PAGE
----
5 Movies That Offer a Master Class in Conversation

Character interactions have a lot to teach us about our own.

Considering how inherent it is to everyday life, conversation is an underdiscussed art. Being more thoughtful about how we talk to each other can yield powerful connections. I thought a lot about conversation when writing my memoir, No One You Know, which revolves around organic interactions with strangers. Sometimes, the conversation was stimulating, sometimes a drag, and occasionally, revelatory. When I think about what makes a fruitful conversation, besides drawing on experience, it’s been useful to consult a resource hiding in plain sight—movies. I’ve plumbed some of my favorites for enlightening clips and lessons and that are worth adding to the conversational tool belt. This is Part 1 of a 2 Part series.

Clip Wisdom: Offer perspective without shutting the other person down

At one point, Wally mentions that he’s become enamored with an electric blanket he’s received as a gift. Andre is wary of the way technology distorts human experience and perception, but he doesn’t put down Wally for using it, even as he compares an electric blanket to a lobotomy! Instead, he gently offers an alternative viewpoint. Disagreement is okay, even productive when handled with care. Good conversation thrives on divergent perspectives, so long as you offer up your idea in a manner that adds to the dialogue rather than focusing on shutting the other person down.

Clip Wisdom: Inject a sense of play

“It’s Q & A time,” Jesse says to Celine, before aping the voice of an old-timey interviewer.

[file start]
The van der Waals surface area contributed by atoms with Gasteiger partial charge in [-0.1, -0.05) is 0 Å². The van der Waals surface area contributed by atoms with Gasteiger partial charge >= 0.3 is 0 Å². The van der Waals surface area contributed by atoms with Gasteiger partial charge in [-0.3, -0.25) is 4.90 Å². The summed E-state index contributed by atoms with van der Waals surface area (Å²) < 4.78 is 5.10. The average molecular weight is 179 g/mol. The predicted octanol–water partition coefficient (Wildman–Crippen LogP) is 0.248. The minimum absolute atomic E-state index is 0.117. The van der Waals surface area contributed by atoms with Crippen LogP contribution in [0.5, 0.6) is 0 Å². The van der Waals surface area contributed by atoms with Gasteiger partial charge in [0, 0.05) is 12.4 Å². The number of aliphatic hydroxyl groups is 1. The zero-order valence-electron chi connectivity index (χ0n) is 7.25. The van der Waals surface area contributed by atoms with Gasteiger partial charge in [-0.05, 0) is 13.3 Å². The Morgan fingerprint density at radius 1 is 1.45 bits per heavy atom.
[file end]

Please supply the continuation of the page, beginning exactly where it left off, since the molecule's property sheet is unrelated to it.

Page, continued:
Clip Wisdom: Know when to get on (and off) the boatmobile of any conversation

“So what do you think of my little vessel?” the eccentric driver asks Wiley about his boatmobile. “She’s what I call seeworthy. S-e-e — see with your eyes. I feel like my transport should be an extension of my personality. Voila!”

Clip Wisdom: Reflect on the boundaries of what you’re willing to share

Just because someone asks you about something, that doesn’t mean they’re entitled to an answer. By giving some (brief) thought to which topics may be out of bounds (with most people), it can let you more confidently navigate what otherwise could be a disconcerting moment if you’re asked about something personal. There are some things that are simply private or you may not ready to talk about and that’s okay! More than okay. It’s not for the other person to decide. Reveals should be on your own terms. If it’s a fragile topic you’re working up to talking about, one useful approach is to practice with someone you’re close with, like in the above surprising clip from the movie.

Clip Wisdom: Liberate yourself with a “lampshade”

“I’m starting to sweat. Stop sweating,” Charlie Kaufman (the character) thinks to himself during a studio meeting. “I’ve got to stop sweating. Can she see it dripping down my forehead? Ugh, she looked at my hairline. She thinks I’m bald.”

Debut book NO ONE YOU KNOW forthcoming May 2021 from Outpost19 | Founding Editor, True.Ink | Twitter: @jdschwartzman | Website: jdschwartzman.com

Get the Medium app

A button that says 'Download on the App Store', and if clicked it will lead you to the iOS App store
A button that says 'Get it on, Google Play', and if clicked it will lead you to the Google Play store